Pædagogernes Pension (PBU), the Danish pension fund for education practitioners, has brought in a “zero-tolerance” policy on its staff accepting any kind of gift from current or potential external capital interests – i.e. banks or asset managers – and said it was the first pension fund in the country to do so.PBU, which manages DKK60bn (€8bn) of pension assets, sharpened up its ethical business code from October and included in it a complete ban on free lunches from parties such as banks or asset managers that are investing on behalf of PBU via a contract.Sune Schackenfeldt, chief executive at PBU, said: “Our education practitioners are to have confidence their pension fund unambiguously represents them and acts as their trusted adviser, when it comes to – or could come to – capital interests between us and third parties.” Schackenfeldt is relatively new to the pension fund, having taken over the top role on 1 August from Leif Brask-Rasmussen, who was retiring. He came to PBU from PFA Pension, where he was director.PBU said its zero-tolerance policy meant it would, in future, say a clear no to gifts or external payment for travel, accommodation, lunches or entertainment.It said gifts were extended by these external capital interests – which PBU said were typically banks or other asset managers – when they wanted to be hired to invest on the pension fund’s behalf.With its new ethical code regarding external interests, PBU said it was the first in the pensions sector to tackle a widespread problem in the industry.“The level of presents and invitations from external capital interests – particularly directed at management and investment staff – is a challenge for the whole pensions sector,” Schackenfeldt said.“It is important for our education practitioners to know their interests are the only thing we think about – from the time we get up to the time we go to bed.”When supplier and cooperation agreements are entered into, as well as investment contracts, PBU said it would ensure, as a natural part of risk management, that there had been a compliance check to make sure the zero-tolerance policy had been adhered to.In the UK, the Financial Conduct Authority (FCA) criticised the practice of consultants accepting gifts and hospitality from asset managers in its interim asset-management market study released earlier this month.It said this behaviour was still happening despite previous warnings from the FCA.The supervisor has said it will look further into the matter between now and its final asset-management report.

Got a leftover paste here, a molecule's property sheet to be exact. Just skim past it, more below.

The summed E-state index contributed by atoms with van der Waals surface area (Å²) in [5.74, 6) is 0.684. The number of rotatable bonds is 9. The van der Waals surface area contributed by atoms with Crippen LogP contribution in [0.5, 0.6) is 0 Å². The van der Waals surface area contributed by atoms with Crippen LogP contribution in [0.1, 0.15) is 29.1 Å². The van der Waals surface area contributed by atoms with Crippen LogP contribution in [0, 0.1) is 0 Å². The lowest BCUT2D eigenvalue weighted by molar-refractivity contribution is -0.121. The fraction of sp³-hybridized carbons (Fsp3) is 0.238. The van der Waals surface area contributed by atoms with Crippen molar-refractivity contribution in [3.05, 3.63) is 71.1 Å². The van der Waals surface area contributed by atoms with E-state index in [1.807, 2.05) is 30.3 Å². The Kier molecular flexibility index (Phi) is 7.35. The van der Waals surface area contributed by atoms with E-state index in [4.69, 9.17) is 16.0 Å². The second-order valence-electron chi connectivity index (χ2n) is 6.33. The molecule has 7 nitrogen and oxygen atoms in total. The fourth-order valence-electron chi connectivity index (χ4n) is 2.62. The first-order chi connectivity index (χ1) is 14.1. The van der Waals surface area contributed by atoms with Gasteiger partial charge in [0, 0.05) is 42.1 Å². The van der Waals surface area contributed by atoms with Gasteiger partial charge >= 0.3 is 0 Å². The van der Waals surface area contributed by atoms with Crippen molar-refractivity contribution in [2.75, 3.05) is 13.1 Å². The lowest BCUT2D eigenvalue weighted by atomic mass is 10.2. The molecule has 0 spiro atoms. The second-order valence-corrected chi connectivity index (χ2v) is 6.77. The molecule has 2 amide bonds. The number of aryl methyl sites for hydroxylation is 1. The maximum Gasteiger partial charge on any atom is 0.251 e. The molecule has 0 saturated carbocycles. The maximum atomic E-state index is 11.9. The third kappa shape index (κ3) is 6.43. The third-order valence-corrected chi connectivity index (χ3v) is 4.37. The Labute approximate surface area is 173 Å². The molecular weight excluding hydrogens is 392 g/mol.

In 2015, the asset manager shut down its hedge funds programme, following PFZW’s decision to divest completely from the asset class.Bos joined PGGM in 2002 and was appointed chief investment officer two years later.Prior to this, Bos worked at ABN Amro and NIB Capital Management.Wim Kuiken, supervisory chairman at DNB, said he was delighted about Bos’s appointment.“She has a very impressive track record in the financial sector, in particuar at the executive level during the past twelve years,” he said. “She is an authoritative personality with a broad and international network.”DNB said Bos is to start on 1 May 2018 in order to settle in the new job. An econometrist, Bos has been CEO of PGGM since 2012.At the time, she took over from Martin van Rijn, who became the Netherlands’ state secretary for health, welfare and sports.During her period in charge of PGGM, Bos has overseen an expansion of its fiduciary offering as well as a major restructuring of its wider business in 2014. Else Bos, outgoing chief executive of the €207bn asset manager and pensions provider PGGM, has been appointed to the executive board of supervisor De Nederlandsche Bank (DNB) with responsibility for pension fund supervision.She has been appointed for a seven-year period as of 1 July 2018, succeeding Jan Sijbrand, who has held the position since 2011.In her new role, Bos will be tasked with supervisory policy as well as supervision of pension funds and insurers.In May PGGM, the provider for the €187bn healthcare scheme PFZW and the €10bn doctors scheme SPH, announced that Bos would be leaving the company in November to take up “a new position elsewhere”.